FIG. 9C shows still another embodiment of operations by mixing a plurality of hydroimpedance pump systems.

DETAILED DESCRIPTION OF EXEMPLARY EMBODIMENTS

The preferred embodiments of the present invention described below relate particularly to a fluid pumping system based on the end members with different hydroimpedance that are attached to the elastic tube element and a pinching actuation of the elastic tube element. While the description sets forth various embodiment specific details, it will be appreciated that the description is illustrative only and should not be construed in any way as limiting the invention. Furthermore, various applications of the invention, and modifications thereto, which may occur to those who are skilled in the art, are also encompassed by the general concepts described below.

The hydroimpedance, Z (or abbreviated as “impedance”), of the present invention is intended herein to mean frequency dependent resistance applied to a hydrofluidic pumping system.

One good example to distinguish the current valveless hydroimpedance pump principles from a conventional peristaltic pump is illustrated here for reference. A primitive vertebrate heart tube begins to pump blood before endocardial cushions, precursors of the future valves, begin to form. In vivo observations of intracardiac blood flow in early embryonic stages of zebrafish (Danio rerio) demonstrate that unidirectional flow through the heart, with little regurgitation, is still achieved despite the lack of functioning valves. Remarkably, the mechanistic action of the pulsating heart tube does not appear to be peristaltic, but rather, a carefully coordinated series of oscillating contractions between the future ventricle and the outflow tract.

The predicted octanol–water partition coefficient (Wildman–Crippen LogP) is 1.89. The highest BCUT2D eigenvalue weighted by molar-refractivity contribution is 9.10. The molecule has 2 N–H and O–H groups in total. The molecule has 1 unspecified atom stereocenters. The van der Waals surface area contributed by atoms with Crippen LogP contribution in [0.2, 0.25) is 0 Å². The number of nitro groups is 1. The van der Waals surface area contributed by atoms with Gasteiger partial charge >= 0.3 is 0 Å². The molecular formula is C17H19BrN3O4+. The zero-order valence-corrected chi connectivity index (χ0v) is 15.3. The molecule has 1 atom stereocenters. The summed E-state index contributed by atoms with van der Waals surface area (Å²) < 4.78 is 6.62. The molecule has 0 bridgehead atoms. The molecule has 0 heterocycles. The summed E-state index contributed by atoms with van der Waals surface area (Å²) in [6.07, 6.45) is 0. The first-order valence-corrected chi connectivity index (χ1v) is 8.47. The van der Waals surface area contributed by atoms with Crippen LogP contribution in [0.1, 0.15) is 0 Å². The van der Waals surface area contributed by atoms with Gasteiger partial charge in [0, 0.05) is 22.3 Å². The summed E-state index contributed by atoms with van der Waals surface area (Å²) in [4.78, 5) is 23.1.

A distinguishing aspect of the hydroimpedance pump from traditional peristaltic pumping is the pattern with which the tube is pinched. For peristaltic pumping, it is required that the pump is pinched sequentially in order to move fluid unidirectionally. In the hydroimpedance pump, the pattern of pinching is determined by the pressure wave reflections that are required to sustain a pressure gradient across the pump. For example, with 3 pinching locations (shown in FIG. 7), this can be performed by pinch first the center, then together, the two outside locations. It can also be performed by pinching first the center, then the outside of the shorter section, followed by the outside of the longer section. These patterns are determined by the speed of the pressure wave, geometry of the pump, and the desired flow pattern to emerge from the pinching. Another distinguishing aspect of the hydroimpedance pump from traditional peristaltic pumping is that for a given location of pinching, geometrical condition and elastic property of the pump only a narrow band of pinching frequency and its harmonics will render unidirectional liquid pumping. In the traditional peristaltic pumping, the output will increase by increasing frequency of the squeezing or pinching.